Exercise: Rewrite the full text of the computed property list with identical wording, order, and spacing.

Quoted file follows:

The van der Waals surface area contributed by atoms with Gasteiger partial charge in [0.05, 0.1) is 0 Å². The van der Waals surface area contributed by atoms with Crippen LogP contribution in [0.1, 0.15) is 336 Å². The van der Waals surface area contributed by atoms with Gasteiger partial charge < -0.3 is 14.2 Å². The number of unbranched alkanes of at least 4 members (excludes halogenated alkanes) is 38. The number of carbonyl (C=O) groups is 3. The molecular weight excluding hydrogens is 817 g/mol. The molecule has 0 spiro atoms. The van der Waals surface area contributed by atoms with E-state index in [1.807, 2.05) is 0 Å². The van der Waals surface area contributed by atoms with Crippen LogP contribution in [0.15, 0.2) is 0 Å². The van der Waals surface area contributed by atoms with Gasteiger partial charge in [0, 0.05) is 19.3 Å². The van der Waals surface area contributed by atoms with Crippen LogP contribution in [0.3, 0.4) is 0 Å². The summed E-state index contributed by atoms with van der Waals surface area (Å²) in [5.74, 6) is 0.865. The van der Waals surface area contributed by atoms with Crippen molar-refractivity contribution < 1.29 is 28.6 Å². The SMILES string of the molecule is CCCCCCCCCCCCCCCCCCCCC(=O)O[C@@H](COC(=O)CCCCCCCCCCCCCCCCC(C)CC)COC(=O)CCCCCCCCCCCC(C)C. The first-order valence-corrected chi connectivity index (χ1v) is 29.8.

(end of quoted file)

The van der Waals surface area contributed by atoms with Gasteiger partial charge in [0.05, 0.1) is 0 Å². The van der Waals surface area contributed by atoms with Crippen LogP contribution in [0.1, 0.15) is 336 Å². The van der Waals surface area contributed by atoms with Gasteiger partial charge < -0.3 is 14.2 Å². The number of unbranched alkanes of at least 4 members (excludes halogenated alkanes) is 38. The number of carbonyl (C=O) groups is 3. The molecular weight excluding hydrogens is 817 g/mol. The molecule has 0 spiro atoms. The van der Waals surface area contributed by atoms with E-state index in [1.807, 2.05) is 0 Å². The van der Waals surface area contributed by atoms with Crippen LogP contribution in [0.15, 0.2) is 0 Å². The van der Waals surface area contributed by atoms with Gasteiger partial charge in [0, 0.05) is 19.3 Å². The van der Waals surface area contributed by atoms with Crippen LogP contribution in [0.3, 0.4) is 0 Å². The summed E-state index contributed by atoms with van der Waals surface area (Å²) in [5.74, 6) is 0.865. The van der Waals surface area contributed by atoms with Crippen molar-refractivity contribution < 1.29 is 28.6 Å². The SMILES string of the molecule is CCCCCCCCCCCCCCCCCCCCC(=O)O[C@@H](COC(=O)CCCCCCCCCCCCCCCCC(C)CC)COC(=O)CCCCCCCCCCCC(C)C. The first-order valence-corrected chi connectivity index (χ1v) is 29.8.